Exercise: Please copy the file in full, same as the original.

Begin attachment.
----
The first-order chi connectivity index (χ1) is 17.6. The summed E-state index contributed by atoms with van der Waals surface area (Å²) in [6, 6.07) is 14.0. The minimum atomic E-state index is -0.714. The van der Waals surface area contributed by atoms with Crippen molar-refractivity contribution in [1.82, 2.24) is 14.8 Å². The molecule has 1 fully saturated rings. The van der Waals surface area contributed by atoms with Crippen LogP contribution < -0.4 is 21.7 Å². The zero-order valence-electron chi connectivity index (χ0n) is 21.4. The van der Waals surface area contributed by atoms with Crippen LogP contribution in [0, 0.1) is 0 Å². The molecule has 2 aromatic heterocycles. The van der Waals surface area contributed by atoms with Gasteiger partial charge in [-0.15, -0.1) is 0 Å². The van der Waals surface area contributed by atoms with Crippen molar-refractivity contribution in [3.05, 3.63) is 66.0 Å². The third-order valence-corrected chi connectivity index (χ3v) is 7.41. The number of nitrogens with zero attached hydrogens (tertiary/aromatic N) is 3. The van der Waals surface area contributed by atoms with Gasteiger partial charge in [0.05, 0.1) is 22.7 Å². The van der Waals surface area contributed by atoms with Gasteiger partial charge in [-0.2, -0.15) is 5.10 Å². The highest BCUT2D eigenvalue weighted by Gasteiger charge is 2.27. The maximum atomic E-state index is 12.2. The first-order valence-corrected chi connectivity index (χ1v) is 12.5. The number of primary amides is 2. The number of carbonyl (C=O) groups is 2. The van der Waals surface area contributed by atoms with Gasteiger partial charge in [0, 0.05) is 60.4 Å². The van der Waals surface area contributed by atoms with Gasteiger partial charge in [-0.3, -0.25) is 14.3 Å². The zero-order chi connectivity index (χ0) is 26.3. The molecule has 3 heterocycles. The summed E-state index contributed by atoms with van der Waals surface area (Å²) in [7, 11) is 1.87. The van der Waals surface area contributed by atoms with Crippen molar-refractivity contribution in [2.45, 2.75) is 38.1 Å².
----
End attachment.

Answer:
The first-order chi connectivity index (χ1) is 17.6. The summed E-state index contributed by atoms with van der Waals surface area (Å²) in [6, 6.07) is 14.0. The minimum atomic E-state index is -0.714. The van der Waals surface area contributed by atoms with Crippen molar-refractivity contribution in [1.82, 2.24) is 14.8 Å². The molecule has 1 fully saturated rings. The van der Waals surface area contributed by atoms with Crippen LogP contribution < -0.4 is 21.7 Å². The zero-order valence-electron chi connectivity index (χ0n) is 21.4. The van der Waals surface area contributed by atoms with Crippen LogP contribution in [0, 0.1) is 0 Å². The molecule has 2 aromatic heterocycles. The van der Waals surface area contributed by atoms with Gasteiger partial charge in [-0.15, -0.1) is 0 Å². The van der Waals surface area contributed by atoms with Crippen molar-refractivity contribution in [3.05, 3.63) is 66.0 Å². The third-order valence-corrected chi connectivity index (χ3v) is 7.41. The number of nitrogens with zero attached hydrogens (tertiary/aromatic N) is 3. The van der Waals surface area contributed by atoms with Gasteiger partial charge in [0.05, 0.1) is 22.7 Å². The van der Waals surface area contributed by atoms with Gasteiger partial charge in [-0.2, -0.15) is 5.10 Å². The highest BCUT2D eigenvalue weighted by Gasteiger charge is 2.27. The maximum atomic E-state index is 12.2. The first-order valence-corrected chi connectivity index (χ1v) is 12.5. The number of primary amides is 2. The number of carbonyl (C=O) groups is 2. The van der Waals surface area contributed by atoms with Gasteiger partial charge in [0, 0.05) is 60.4 Å². The van der Waals surface area contributed by atoms with Gasteiger partial charge in [-0.3, -0.25) is 14.3 Å². The zero-order chi connectivity index (χ0) is 26.3. The molecule has 3 heterocycles. The summed E-state index contributed by atoms with van der Waals surface area (Å²) in [7, 11) is 1.87. The van der Waals surface area contributed by atoms with Crippen molar-refractivity contribution in [2.45, 2.75) is 38.1 Å².